Alexander Bläßle, PhD Student
Hometown: Ulm, Germany
Affiliation: Friedrich Miescher Laboratory, Systems Biology of Development Group
What are you working on?
How does a stem-cell know what kind of cell it is going to be, where to go and what to do? In embryonic development, this is often controlled by so-called signaling molecules: Molecules that move between cells, then dock to a cell and thus tell the cell what to do. Which cells the signaling molecule can reach is determined by how fast the molecule moves and how long it lives.
I assess exactly those properties of relevant signaling molecules in zebrafish embryos and then use mathematical modeling to verify and extend these measurements.
Why is it interesting?
Just imagine that all people in your hometown are gathering on a soccer field. Then you tell one of them that they have to align such that you could read your name from an aerial view and they have to be finished in 15 minutes. If your town has more than 1000 people, this will probably end in a catastrophe. Now imagine that happening with a billion people, forming a much more complex shape such as a body. This is embryonic development. Crazy, right?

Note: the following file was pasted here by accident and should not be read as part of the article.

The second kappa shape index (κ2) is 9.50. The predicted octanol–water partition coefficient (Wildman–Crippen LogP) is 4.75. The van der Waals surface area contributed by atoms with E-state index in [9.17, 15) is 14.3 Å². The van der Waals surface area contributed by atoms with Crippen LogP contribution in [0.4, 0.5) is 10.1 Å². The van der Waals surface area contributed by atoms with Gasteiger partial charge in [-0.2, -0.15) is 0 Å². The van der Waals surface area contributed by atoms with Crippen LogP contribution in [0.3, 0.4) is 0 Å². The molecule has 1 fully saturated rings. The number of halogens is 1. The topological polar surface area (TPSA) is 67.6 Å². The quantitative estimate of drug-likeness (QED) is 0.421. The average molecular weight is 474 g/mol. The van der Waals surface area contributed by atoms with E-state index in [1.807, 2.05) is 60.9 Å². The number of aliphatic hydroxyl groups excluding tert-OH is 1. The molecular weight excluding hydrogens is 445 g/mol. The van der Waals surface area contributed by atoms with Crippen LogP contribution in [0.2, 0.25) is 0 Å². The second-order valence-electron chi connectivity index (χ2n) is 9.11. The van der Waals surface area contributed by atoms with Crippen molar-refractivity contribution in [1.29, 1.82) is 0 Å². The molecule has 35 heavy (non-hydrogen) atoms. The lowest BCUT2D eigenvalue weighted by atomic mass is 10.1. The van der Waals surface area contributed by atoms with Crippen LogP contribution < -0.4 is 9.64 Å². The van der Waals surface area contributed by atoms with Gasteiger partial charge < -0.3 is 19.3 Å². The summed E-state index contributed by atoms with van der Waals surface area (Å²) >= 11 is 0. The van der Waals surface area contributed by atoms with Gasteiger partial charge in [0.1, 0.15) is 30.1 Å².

What is your favourite thing outside of science?
Definitely sports and nature. Working in the lab often provides long incubation periods that can be used for a run, a visit at the local pool or some biking in the nearby Schönbuch forest.
Your favourite spot in Tübingen is?
Hohenentringen castle. It has a nice beer garden with a spectacular view over the Ammertal and is only 20 mins by bike from the institute.